This is a long ballad about sheep and cattle stealing. The Weardale men, though outnumbered, fought with the cattle raiders from Thirwall, near Gilsland and won the day, protecting their fell grazing. The song was composed in 1569 and taken down from George Collingwood the elder, of Boltsburn, who was interred at Stanhop in 1785. This is the first printing of the song.
This song is taken from 'The Bishopric Garland', one of 4 volumes of songs collected by Joseph Ritson in the late eighteenth-early nineteenth century and published under the collective title of 'The Northern Garlands'. The volumes are entitled respectively, - 'The Bishopric Garland; or Durham Minstrel', 'The Yorkshire Garland', 'The Northumberland Garland', and 'The North Country Chorister'. The Bishopric Garland, as with its companions, was published separately in 1784, 1792 and 1809. The Northern Garland was published in London by R. Triphook in 1810 and is held by the Robinson Library of Newcastle University.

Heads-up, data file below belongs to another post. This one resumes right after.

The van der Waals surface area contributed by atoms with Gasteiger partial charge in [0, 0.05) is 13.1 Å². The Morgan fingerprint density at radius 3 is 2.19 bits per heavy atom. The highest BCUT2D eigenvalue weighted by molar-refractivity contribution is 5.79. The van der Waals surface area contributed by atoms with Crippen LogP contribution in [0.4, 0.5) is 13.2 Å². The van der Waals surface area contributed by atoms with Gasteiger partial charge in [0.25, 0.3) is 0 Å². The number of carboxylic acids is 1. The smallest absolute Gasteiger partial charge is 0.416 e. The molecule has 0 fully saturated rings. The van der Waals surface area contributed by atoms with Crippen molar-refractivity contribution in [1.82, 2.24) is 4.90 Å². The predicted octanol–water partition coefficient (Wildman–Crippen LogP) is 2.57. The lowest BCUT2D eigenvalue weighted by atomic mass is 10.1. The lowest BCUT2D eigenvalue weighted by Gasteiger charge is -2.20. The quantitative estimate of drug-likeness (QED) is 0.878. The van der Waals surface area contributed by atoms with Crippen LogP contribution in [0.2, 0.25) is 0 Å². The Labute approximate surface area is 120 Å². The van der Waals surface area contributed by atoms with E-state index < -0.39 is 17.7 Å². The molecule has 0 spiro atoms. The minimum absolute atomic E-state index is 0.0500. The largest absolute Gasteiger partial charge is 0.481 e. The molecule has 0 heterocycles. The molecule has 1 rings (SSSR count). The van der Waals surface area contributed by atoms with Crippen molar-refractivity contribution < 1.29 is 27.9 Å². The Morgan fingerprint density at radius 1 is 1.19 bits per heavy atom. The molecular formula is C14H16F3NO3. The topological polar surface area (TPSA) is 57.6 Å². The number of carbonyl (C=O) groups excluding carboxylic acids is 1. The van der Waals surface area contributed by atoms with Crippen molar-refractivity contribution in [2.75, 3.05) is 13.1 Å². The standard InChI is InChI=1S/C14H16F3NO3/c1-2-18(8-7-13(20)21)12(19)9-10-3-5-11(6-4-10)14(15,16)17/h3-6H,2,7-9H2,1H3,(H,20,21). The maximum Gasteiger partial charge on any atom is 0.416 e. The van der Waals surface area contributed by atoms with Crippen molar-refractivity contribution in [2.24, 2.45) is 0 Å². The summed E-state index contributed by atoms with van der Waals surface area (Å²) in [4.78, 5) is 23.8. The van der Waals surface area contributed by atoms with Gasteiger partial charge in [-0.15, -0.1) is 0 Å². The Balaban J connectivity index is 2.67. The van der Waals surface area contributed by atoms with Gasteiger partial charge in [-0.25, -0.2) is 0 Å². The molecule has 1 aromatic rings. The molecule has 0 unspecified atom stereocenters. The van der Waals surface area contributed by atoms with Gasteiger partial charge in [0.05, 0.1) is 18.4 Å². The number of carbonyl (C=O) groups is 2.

The collector, Joseph Ritson, was born on the 2nd October, 1752 at Stockton-upon-Tees. After studying law under a Ralph Bradley Esq., Ritson settled in London where he commenced practice as a surveyor. He did however 'keep an affection for the north which prompted him to compile, between 1783 and 1802 several collections of verse relating to Durham, Yorkshire and Northumberland. Here were printed, sometimes for the first time, but in most cases from broadsides and other printed sources, 'Elsie Marley', 'Rookhope Ryde', 'The Battle of Otterburn' ... [etc.] (Frank Rutherford; The collecting and publishing of Northumbrian folk-song; Archaeologia Aeliana 4 XLII). This is not only an important collection in its own right, but was also one of the main sources used in the compilation of the Northumbrian Minstrelsy, the first large-scale regional survey of song to be made in Britain.